That sounds like a pretty rude thing to say to someone, especially in Sweden...
Just a tip. "Utsäde" means the seeds stored for planting the next season. ;) You're looking for "säden".
Reminds me of the childhood phrase in England, "I win, you lose, you get a big bruise", followed by a swift punch in the arm.
We did that after Tic Tac Toe (Hand game) But we have "... Know you get a big bruise" so its very similar
Seems plausible there is a common germanic root there, given the German "verlieren" and Dutch "verliezen".
Can förlora also be used for misplacing things or would tappa be preferred there?
in addition to the "forlorn" etymology, I can remember forlorar because "llorar" in Spanish means cry. och nar jag forlorar, jag gratar (bara ibland)
According to Wiktionary, förlora is what you might call a cognate loan. It comes from the past participle of Middle Low German “vorlēzen”, cognate to Middle High German “verliesen”, which yielded modern Standard German “verlieren” (past participle “verloren”). The Modern Low German reflex is “verlesen/verleren” (although it has been replaced by different words for some dialects of Low German).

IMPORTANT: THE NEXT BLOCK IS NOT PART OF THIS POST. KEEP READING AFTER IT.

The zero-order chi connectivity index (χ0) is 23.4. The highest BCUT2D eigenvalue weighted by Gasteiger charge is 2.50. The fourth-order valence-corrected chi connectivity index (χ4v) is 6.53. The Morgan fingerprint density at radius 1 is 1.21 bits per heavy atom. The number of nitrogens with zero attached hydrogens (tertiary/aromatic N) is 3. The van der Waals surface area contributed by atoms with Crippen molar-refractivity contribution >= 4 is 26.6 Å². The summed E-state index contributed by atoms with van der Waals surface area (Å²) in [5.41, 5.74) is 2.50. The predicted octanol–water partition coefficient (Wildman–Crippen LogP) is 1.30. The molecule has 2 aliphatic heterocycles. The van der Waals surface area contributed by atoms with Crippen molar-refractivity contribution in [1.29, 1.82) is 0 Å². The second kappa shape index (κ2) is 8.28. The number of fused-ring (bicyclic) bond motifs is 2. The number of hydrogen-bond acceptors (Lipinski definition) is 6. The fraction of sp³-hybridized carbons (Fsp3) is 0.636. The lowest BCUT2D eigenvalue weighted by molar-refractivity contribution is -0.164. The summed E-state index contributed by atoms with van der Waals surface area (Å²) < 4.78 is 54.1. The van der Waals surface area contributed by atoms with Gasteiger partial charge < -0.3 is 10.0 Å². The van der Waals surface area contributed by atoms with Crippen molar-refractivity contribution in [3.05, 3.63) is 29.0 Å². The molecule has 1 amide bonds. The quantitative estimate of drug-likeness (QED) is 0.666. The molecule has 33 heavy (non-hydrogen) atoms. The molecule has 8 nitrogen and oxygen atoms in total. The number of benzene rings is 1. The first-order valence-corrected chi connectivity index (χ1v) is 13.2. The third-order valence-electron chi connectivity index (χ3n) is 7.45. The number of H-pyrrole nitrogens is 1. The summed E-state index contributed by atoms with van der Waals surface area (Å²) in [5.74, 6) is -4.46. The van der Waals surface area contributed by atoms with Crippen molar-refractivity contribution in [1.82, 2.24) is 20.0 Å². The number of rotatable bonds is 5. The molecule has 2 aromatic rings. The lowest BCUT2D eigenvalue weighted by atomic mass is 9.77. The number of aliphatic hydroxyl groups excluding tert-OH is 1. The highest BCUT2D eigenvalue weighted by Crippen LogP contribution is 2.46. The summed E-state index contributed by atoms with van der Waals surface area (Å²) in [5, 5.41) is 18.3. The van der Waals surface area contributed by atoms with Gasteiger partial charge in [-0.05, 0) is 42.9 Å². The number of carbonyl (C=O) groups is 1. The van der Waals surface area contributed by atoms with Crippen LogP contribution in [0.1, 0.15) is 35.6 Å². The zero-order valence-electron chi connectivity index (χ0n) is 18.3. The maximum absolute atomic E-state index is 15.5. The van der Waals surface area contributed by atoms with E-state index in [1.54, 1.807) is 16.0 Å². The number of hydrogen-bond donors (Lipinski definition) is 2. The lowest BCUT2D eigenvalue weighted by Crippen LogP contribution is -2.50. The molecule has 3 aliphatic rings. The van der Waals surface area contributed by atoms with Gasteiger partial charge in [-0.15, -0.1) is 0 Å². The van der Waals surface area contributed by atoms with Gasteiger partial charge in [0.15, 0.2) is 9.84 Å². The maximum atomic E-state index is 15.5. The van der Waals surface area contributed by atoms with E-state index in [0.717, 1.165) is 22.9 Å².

(Low German is a Western Germanic language spoken in the northern parts of Germany and north-eastern Netherlands. It is increasingly dialectised but originally it’s a different language which is more closely related to Dutch than to High German.)
Makes me think about "Heads I win, tails you lose, ok?" ("krona jag vinner, klave du förlorar"?)
So if it's "Skrattar du förlorar du" , How come this is not: Vinner jag, förlorar du ?
“Skrattar du, (så) förlorar du” is a different type of sentence I’m afraid. Here the inversion in the first clause is used to indicate a conditional (basically an if-clause): “If you laugh, you lose.” You can do this in English, too, albeit only with auxiliaries: “Had he gone to the party, he would have met Sarah.” So “vinner jag, (så) förlorar du” is a valid sentence, it just means something different: “If I win, you lose” rather than “I win, you lose”.